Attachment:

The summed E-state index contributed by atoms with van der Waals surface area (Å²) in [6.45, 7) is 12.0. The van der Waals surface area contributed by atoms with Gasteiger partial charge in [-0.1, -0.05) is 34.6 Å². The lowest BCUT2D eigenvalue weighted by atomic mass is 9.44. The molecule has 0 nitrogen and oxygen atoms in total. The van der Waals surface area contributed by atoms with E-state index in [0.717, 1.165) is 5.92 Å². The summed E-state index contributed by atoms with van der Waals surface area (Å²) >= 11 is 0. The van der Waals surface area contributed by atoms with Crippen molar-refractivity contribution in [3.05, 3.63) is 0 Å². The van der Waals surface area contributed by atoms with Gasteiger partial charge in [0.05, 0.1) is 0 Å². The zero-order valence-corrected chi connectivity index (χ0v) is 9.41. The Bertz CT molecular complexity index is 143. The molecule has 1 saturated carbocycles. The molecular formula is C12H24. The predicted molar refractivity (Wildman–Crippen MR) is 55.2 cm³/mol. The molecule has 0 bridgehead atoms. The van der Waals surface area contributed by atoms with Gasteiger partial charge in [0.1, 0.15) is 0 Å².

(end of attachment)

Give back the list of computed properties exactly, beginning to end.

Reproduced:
The summed E-state index contributed by atoms with van der Waals surface area (Å²) in [6.45, 7) is 12.0. The van der Waals surface area contributed by atoms with Gasteiger partial charge in [-0.1, -0.05) is 34.6 Å². The lowest BCUT2D eigenvalue weighted by atomic mass is 9.44. The molecule has 0 nitrogen and oxygen atoms in total. The van der Waals surface area contributed by atoms with E-state index in [0.717, 1.165) is 5.92 Å². The summed E-state index contributed by atoms with van der Waals surface area (Å²) >= 11 is 0. The van der Waals surface area contributed by atoms with Crippen molar-refractivity contribution in [3.05, 3.63) is 0 Å². The van der Waals surface area contributed by atoms with Gasteiger partial charge in [0.05, 0.1) is 0 Å². The zero-order valence-corrected chi connectivity index (χ0v) is 9.41. The Bertz CT molecular complexity index is 143. The molecule has 1 saturated carbocycles. The molecular formula is C12H24. The predicted molar refractivity (Wildman–Crippen MR) is 55.2 cm³/mol. The molecule has 0 bridgehead atoms. The van der Waals surface area contributed by atoms with Gasteiger partial charge in [0.1, 0.15) is 0 Å².